Power-Pop Pioneers: The Grass Roots

All about the band who turned blue-eyed soul into anthemic rock

The Grass Roots
The Grass Roots.

Who were the Grass Roots?

They began as a bunch of faceless session vets playing soulful pop, but the Grass Roots were no mere bubblegum band -- they developed a mix of blue-eyed soul and big, brassy rock that would one day morph into the power-pop phenomenon  

Where you might have heard them "Let's Live for Today" and "Midnight Confessions" remain the most likely candidates for Grass Roots songs you might have heard on radio, movies, or TV; the former was featured in Season 2 of "American Horror Story," while "Confessions" is heard in a Season 4 episode of "The West Wing" and on the radio in Quentin Tarantino's Jackie Brown

The Grass Roots' most popular songs:

Formed 1966 (Los Angeles, CA)

Styles Folk-rock, Blue-eyed soul Bubblegum, '70s pop

Claims to fame:

  • An important development in the formation of "power pop"
  • Somewhat unusual for their time in that they employed three lead vocalists
  • Their 1967 smash "Let's Live for Today" is one of the defining statements of the "Summer of Love"
  • Formed specifically to record the songs of legendary songwriter P.F. Sloan
  • Equally adept at blue-eyed soul, folk-rock, and bubblegum music, mixing the styles often

Principal Grass Roots Members:

Rob Grill (born Robert Frank Grill, November 30, 1944 in Los Angeles, CA; died July 11, 2011 in Mount Dora, FL): lead vocals, bass (1966-1975)
Warren Entner (born July 7, 1944 in Boston, MA): lead vocals, guitar, keyboards (1966-1975)
Dennis Provisor (born November 5, 1950 in Los Angeles, CA): lead vocals, keyboards (1969-1971)
Rick Coonce (born Erik Michael Coonce, August 1, 1946 in Los Angeles, CA; died February 25, 2011, Coombs, Vancouver Island, BC): backing vocals, drums (1966-1971)

History of the Grass Roots

Early years

The Grass Roots were originally a project formed to release the folk-rock songs of one P.F. Sloan, a Southern California songwriter who was in the middle of a hit streak as a songwriter, musician, and producer with hits like Johnny Rivers' "Secret Agent Man," The Turtles' "You Baby," and Barry McGuire's "Eve of Destruction." It was that last Dylanesque smash that convinced his parent label, Dunhill, to record as The Grass Roots.

The band's first single, oddly enough a cover of Dylan's "Ballad of a Thin Man," went nowhere, but a demo of the follow-up, Sloan's "Where Were You When I Needed You," gained favor among Bay Area DJs, leaving Sloan with a potential hit and no backup band to promote it.

Success

Sloan found a local blues-rock outfit called The Bedouins and convinced them to be The Grass Roots, but they soon balked after learning they wouldn't be allowed to do their own material. Then Sloan found the L.A. band The 13th Floor, who agreed to the deal. The first hit, a cover of a British hit called "Let's Live for Today," was one of the standouts of the "Summer of Love," but when the band insisted on recording a second album of their own material, it stiffed, leading Sloan to head for a solo career in New York. Sloan's songwriting partner, Steve Barri, took over and led the band in a horn-filled, blue-eyed soul direction, leading to another major hit in "Midnight Confessions."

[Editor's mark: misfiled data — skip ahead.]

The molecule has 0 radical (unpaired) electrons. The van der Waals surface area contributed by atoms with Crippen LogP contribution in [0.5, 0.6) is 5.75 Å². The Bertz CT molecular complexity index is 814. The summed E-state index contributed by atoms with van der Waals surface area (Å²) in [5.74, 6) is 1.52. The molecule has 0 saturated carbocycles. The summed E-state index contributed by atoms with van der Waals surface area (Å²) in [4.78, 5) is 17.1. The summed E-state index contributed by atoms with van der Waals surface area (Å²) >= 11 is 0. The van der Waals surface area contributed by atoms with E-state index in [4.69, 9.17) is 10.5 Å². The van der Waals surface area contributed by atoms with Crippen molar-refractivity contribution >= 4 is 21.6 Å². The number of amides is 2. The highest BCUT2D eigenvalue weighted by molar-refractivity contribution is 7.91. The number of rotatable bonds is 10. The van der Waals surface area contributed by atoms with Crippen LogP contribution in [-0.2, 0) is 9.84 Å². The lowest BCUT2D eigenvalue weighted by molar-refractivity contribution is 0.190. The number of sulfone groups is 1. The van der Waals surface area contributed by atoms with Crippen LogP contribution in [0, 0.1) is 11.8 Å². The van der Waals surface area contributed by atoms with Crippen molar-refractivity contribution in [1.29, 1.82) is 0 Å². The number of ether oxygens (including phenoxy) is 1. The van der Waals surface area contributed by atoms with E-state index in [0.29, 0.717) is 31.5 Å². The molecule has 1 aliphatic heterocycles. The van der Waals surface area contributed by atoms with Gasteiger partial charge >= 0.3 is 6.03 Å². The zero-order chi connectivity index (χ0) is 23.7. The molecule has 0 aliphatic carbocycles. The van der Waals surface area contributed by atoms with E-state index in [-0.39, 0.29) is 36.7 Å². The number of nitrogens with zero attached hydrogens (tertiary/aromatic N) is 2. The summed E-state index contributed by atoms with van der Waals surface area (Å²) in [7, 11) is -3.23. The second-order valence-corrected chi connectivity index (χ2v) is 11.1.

Later years

Original guitarist Creed Bratton left soon after, unhappy with this new direction, but the Grass Roots continued on, scoring a number of Top 40 hits in a similar vein, and one last big smash in "Sooner of Later." The band moved to a smaller label in 1975 and went through a number of personnel changes, including the departure of leader Rob Grill (who nevertheless stuck around as manager).

Grill eventually tried a solo career, but when that failed, he revived the Grass Roots name and toured the oldies circuit on and off for two decades. He died in 2011; the group that tours now under the name features members who signed on in the '80s.

More About The Grass Roots

Grass Roots facts and trivia:

  • Other members included Creed Bratton (backing vocals, guitar, 1971-1974), Reed Kailing (backing vocals, guitar, 1971-74), Terry Furlong (guitar, 1969-70), Joel Larson (drums, 1966, 1972-75), Virgil Webber (keyboards, 1972-74), P.F. Sloan (lead vocals, guitar, 1966), Steve Barri (backing vocals, percussion, 1966)
  • Warren Entner and Rick Coonce appeared as contestants on the game show The Dating Game in 1968
  • Entner, who went to film school with the Doors' Jim Morrison and Ray Manzarek, went on to manage Quiet Riot, and later, Faith No More and Rage Against the Machine
  • Bratton eventually turned to acting, playing a fictional character with his exact same name on NBC-TV's hit comedy "The Office"

Grass Roots hit singles and albums:

Top 10 hits
Pop "Let's Live for Today" (1967), "Midnight Confessions" (1968), "Sooner or Later" (1971)

Notable covers Unsurprisingly, power-pop '60s-influenced bands tend to cover the Grass Roots, including The Replacements ("Temptation Eyes") and the Bangles ("Where Were You When I Needed You"). The Lords of the New Church did a goth-rock version of "Let's Live for Today" in 1983, and Scott Baio ended his self-titled 1982 album with a take on "Confessions"

TV and movies The Grass Roots were one of the few rock acts allowed to appear on Hugh Hefner's classic TV show "Playboy After Dark"; they also appeared as themselves, singing an original called "Feelings," in the classic family comedy With Six You Get Eggroll (1968)